By studying the gut microbiomes of baboons, a team led by researchers from the University of Minnesota finds that most microbiome phenotypes in the animals are heritable to some degree, countering previous studies, including ones in humans, that indicate a limited role for genetics in the gut microbiome. In the study, which appears in this week's Science, the scientists analyzed 16,234 RNA sequencing-based microbiome profiles generated using fecal samples collected from 585 wild baboons over 14 years. They find that host genetic effects on the gut microbiome are nearly universal; controlling for diet, age, and socioecological variation, 97 percent of microbiome phenotypes were significantly heritable. Notably, they also find that a larger proportion of variation in microbiome data is attributable to environmental factors rather than host genetic factors, which aligns with studies conducted in other animals. Estimates of microbiome heritability also varied between dry and wet seasons, as well as with the baboons' diet and age. The scientists suggest that studies finding few heritable gut microbiome taxa in humans may have been limited because they were all cross-sectional and lacked data on environmental variables that can mask or modify heritability levels. "Future work will help to refine our understanding of these environmental influences, including whether they mediate and/or interact with the effects of host genotype," they write. Overall, the study argues that host genetics play a consistent and sometimes appreciable role in the microbial landscape and that microbiome traits are therefore visible to natural selection on the host genome, they conclude.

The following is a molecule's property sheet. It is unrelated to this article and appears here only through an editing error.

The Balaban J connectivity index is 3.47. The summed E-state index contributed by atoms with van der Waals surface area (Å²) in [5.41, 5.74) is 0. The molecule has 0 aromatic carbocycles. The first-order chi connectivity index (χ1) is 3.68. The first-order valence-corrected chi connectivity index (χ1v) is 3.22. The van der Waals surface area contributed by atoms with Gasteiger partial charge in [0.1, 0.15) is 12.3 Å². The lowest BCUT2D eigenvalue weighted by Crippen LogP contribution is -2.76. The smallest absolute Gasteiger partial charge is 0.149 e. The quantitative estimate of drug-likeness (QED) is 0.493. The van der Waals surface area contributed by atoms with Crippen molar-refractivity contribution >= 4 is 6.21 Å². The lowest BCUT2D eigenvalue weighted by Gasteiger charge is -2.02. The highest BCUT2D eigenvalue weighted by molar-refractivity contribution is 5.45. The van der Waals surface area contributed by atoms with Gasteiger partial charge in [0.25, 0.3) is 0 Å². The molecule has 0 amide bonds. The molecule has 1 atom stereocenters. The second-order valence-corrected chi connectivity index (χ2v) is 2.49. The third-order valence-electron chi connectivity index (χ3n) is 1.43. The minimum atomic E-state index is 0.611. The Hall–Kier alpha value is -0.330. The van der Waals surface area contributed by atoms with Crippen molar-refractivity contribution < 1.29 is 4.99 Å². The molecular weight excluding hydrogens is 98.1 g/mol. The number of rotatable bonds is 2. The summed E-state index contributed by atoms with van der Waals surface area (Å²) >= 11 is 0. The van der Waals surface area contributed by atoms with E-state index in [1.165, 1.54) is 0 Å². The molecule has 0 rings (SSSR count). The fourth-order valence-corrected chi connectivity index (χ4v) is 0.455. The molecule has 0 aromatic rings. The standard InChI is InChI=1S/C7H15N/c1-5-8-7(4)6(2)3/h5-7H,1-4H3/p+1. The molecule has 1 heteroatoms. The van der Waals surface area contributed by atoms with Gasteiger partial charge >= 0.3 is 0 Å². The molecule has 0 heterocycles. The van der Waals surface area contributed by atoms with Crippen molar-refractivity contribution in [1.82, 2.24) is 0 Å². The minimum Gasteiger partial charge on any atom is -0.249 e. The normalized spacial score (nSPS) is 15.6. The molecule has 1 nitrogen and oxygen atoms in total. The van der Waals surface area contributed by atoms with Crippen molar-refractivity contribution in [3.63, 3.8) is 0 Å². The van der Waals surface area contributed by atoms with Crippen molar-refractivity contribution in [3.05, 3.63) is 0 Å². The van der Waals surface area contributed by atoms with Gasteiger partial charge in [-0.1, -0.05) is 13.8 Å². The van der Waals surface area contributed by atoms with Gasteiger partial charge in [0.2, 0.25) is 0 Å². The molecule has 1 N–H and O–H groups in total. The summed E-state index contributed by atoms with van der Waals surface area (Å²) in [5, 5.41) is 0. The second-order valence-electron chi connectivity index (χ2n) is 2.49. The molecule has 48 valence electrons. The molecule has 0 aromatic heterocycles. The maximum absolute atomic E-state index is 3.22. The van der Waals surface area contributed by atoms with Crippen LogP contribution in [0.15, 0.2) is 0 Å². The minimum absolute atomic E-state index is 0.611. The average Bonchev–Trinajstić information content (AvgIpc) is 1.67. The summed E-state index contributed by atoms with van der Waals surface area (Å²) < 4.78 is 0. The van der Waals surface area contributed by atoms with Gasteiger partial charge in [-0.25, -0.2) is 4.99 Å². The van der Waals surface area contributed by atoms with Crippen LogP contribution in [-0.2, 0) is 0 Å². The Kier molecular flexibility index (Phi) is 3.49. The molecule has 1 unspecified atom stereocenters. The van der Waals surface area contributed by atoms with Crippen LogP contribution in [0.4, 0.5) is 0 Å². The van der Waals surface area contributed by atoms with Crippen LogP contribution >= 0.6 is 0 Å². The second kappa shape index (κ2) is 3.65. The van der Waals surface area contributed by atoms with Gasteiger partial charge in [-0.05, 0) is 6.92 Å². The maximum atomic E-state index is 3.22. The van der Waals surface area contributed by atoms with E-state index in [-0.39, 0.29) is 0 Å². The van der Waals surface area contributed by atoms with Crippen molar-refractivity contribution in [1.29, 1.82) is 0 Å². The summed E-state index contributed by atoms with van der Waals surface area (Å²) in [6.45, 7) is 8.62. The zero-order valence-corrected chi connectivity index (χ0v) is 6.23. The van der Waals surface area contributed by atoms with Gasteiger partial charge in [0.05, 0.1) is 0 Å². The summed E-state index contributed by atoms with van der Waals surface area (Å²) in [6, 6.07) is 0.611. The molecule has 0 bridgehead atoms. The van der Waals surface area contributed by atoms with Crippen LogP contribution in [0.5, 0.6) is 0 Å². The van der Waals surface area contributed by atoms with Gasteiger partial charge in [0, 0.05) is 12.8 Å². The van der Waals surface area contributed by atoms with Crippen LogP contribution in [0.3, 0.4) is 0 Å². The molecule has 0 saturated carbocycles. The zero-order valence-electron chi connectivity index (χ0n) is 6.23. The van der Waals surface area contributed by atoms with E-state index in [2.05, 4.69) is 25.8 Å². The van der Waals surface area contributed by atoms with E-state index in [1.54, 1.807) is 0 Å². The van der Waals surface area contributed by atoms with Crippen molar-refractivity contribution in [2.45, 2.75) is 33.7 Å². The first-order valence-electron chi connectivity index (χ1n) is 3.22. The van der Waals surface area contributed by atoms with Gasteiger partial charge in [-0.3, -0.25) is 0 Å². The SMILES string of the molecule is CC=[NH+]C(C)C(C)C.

RNAi is known to be an antiviral defense mechanism employed by plants and invertebrates, with the protein Dicer targeting and cleaving double-stranded RNA produced during infection to create small interfering RNAs that degrade viral RNAs. Whether RNAi contributes to antiviral immunity in mammals, however, is controversial. In a paper appearing in Science this week, researchers from the Francis Crick Institute report the discovery of a Dicer isoform that is used by tissue stem cells to combat RNA viruses, including Zika virus and SARS-CoV-2, by cutting viral dsRNA to orchestrate antiviral RNAi. The finding "sheds light on the molecular regulation of antiviral RNAi in mammalian innate immunity, in which different cell-intrinsic antiviral pathways can be tailored to the differentiation status of cells," the authors write.